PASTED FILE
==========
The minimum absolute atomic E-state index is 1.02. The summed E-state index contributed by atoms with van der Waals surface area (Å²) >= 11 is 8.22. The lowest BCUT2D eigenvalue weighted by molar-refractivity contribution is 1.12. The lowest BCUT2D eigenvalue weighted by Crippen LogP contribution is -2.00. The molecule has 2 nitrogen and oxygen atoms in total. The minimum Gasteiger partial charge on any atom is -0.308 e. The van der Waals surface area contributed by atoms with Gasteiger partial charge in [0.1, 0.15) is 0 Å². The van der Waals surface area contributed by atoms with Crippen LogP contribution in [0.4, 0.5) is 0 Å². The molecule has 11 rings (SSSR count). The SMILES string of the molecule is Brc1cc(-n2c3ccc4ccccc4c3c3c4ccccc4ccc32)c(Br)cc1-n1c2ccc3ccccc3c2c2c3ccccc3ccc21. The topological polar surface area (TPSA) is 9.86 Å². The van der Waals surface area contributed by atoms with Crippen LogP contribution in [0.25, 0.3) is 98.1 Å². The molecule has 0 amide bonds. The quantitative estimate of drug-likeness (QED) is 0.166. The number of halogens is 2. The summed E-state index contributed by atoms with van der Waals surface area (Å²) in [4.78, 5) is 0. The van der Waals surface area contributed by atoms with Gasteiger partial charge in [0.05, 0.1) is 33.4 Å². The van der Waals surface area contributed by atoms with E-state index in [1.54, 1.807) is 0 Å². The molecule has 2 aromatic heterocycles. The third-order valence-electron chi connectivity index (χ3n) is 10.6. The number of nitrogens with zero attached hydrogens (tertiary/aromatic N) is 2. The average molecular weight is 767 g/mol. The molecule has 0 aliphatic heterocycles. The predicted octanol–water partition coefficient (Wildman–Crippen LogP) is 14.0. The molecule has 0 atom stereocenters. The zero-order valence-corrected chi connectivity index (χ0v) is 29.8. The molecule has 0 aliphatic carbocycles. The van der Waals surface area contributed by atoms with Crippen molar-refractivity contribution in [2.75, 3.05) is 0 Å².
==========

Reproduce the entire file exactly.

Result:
The minimum absolute atomic E-state index is 1.02. The summed E-state index contributed by atoms with van der Waals surface area (Å²) >= 11 is 8.22. The lowest BCUT2D eigenvalue weighted by molar-refractivity contribution is 1.12. The lowest BCUT2D eigenvalue weighted by Crippen LogP contribution is -2.00. The molecule has 2 nitrogen and oxygen atoms in total. The minimum Gasteiger partial charge on any atom is -0.308 e. The van der Waals surface area contributed by atoms with Gasteiger partial charge in [0.1, 0.15) is 0 Å². The van der Waals surface area contributed by atoms with Crippen LogP contribution in [0.4, 0.5) is 0 Å². The molecule has 11 rings (SSSR count). The SMILES string of the molecule is Brc1cc(-n2c3ccc4ccccc4c3c3c4ccccc4ccc32)c(Br)cc1-n1c2ccc3ccccc3c2c2c3ccccc3ccc21. The topological polar surface area (TPSA) is 9.86 Å². The van der Waals surface area contributed by atoms with Crippen LogP contribution in [0.25, 0.3) is 98.1 Å². The molecule has 0 amide bonds. The quantitative estimate of drug-likeness (QED) is 0.166. The number of halogens is 2. The summed E-state index contributed by atoms with van der Waals surface area (Å²) in [4.78, 5) is 0. The van der Waals surface area contributed by atoms with Gasteiger partial charge in [0.05, 0.1) is 33.4 Å². The van der Waals surface area contributed by atoms with E-state index in [1.54, 1.807) is 0 Å². The molecule has 2 aromatic heterocycles. The third-order valence-electron chi connectivity index (χ3n) is 10.6. The number of nitrogens with zero attached hydrogens (tertiary/aromatic N) is 2. The average molecular weight is 767 g/mol. The molecule has 0 aliphatic heterocycles. The predicted octanol–water partition coefficient (Wildman–Crippen LogP) is 14.0. The molecule has 0 atom stereocenters. The zero-order valence-corrected chi connectivity index (χ0v) is 29.8. The molecule has 0 aliphatic carbocycles. The van der Waals surface area contributed by atoms with Crippen molar-refractivity contribution in [2.75, 3.05) is 0 Å².